But it is not always quiet here.
Things go on while we sleep the sleep of soldiers.
Ancient branches crack and splinter into dust.
Large wings snap open in spring
like carpets splayed out over the railing.
Granite splits apart at the seams
and great animals cleave roads through woods.
Daily, in the density, there is life
on the edge of the knife that cuts the world
into hemispheres of sense and death.
Trees are born and die, bones turn to humus,
glaciers to meadowland. It is time
to turn yourself loose, like new leaves,
like big lakes on which swim enormous birds
at a distance deeper in breadth than the water’s depth.
Their shadows pull you to the shore.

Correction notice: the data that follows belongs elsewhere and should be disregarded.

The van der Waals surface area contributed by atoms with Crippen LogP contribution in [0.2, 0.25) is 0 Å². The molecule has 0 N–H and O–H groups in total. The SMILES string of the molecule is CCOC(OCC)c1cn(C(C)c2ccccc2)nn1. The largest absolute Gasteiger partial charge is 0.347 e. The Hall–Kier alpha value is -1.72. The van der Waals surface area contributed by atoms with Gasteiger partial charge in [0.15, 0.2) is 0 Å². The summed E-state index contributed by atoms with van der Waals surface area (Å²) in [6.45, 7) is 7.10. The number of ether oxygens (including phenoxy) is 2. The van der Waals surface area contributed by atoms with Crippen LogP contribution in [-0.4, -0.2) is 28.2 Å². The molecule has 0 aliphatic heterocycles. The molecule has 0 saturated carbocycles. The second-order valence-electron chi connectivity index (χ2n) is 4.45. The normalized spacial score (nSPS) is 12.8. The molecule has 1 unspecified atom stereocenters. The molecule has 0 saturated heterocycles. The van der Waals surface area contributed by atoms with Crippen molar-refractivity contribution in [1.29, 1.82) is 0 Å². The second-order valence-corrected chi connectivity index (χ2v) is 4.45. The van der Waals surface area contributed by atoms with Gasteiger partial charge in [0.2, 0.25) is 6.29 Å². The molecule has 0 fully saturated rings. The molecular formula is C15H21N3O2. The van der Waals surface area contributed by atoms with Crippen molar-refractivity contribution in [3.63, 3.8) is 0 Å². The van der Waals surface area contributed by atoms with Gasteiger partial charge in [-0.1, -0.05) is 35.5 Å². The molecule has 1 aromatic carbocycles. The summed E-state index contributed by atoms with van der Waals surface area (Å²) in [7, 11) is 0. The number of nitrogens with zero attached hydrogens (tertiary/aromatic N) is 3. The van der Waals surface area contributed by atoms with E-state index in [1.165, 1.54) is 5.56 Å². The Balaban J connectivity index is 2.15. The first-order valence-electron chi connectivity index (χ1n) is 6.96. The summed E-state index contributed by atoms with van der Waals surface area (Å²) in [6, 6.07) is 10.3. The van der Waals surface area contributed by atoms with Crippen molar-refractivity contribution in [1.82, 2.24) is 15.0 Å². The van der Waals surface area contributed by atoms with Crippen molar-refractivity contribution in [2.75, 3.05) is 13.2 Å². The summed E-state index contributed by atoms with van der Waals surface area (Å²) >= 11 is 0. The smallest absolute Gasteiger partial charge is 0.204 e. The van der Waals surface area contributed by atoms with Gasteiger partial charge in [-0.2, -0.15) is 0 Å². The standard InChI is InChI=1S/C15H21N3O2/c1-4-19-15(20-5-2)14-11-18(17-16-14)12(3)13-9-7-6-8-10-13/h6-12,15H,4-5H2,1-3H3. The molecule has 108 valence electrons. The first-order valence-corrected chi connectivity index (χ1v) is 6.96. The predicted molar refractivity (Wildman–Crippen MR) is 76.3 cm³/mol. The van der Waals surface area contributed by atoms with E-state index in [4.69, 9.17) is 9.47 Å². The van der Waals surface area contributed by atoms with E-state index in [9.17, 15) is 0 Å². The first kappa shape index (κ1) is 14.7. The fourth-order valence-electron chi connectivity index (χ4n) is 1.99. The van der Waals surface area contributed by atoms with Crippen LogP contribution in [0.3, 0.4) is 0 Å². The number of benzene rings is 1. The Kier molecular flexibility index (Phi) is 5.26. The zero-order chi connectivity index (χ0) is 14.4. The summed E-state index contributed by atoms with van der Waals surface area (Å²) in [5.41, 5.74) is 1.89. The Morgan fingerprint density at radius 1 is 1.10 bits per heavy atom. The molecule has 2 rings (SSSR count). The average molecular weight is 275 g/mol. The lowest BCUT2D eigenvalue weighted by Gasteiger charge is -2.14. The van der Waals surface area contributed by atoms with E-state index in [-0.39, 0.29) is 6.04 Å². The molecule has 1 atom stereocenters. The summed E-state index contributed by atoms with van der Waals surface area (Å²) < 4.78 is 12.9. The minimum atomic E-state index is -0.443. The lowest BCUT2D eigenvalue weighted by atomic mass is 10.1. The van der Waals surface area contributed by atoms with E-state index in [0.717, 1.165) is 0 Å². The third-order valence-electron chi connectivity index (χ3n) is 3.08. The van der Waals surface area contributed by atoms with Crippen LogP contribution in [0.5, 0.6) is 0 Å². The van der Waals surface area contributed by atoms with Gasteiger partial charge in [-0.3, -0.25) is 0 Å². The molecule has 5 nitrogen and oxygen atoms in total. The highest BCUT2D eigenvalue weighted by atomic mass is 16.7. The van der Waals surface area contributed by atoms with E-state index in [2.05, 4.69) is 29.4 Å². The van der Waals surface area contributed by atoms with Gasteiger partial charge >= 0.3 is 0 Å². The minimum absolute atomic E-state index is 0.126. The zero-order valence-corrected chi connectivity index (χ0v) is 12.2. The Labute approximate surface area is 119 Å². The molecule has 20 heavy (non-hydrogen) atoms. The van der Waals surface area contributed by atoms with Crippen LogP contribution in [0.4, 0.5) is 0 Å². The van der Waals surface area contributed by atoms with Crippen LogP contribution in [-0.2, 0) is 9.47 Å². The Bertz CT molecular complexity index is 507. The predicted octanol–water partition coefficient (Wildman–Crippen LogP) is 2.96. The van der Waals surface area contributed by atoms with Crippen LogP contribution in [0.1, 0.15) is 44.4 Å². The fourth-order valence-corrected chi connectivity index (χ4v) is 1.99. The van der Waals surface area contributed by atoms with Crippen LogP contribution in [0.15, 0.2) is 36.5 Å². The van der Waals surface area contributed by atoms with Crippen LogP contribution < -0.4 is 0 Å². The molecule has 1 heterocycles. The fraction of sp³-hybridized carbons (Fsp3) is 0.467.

Their size fills your lungs with sky. It is time
to heave aside the boulders and the dams,
to come back out like a bear after the thaw, to be
ready for the forest, for the forage, for the full
and waning moons. You will get soaked in wet grass,
feel the insects pierce your skin. You will learn
to balance between gravity and light. There will be
hot and sticky nights, sharp songs at dawn,
long and bright ineffable days.
This is your chance to crash your way
through underbrush unlocking like so many doors.
Unlocking, Alice B. Fogel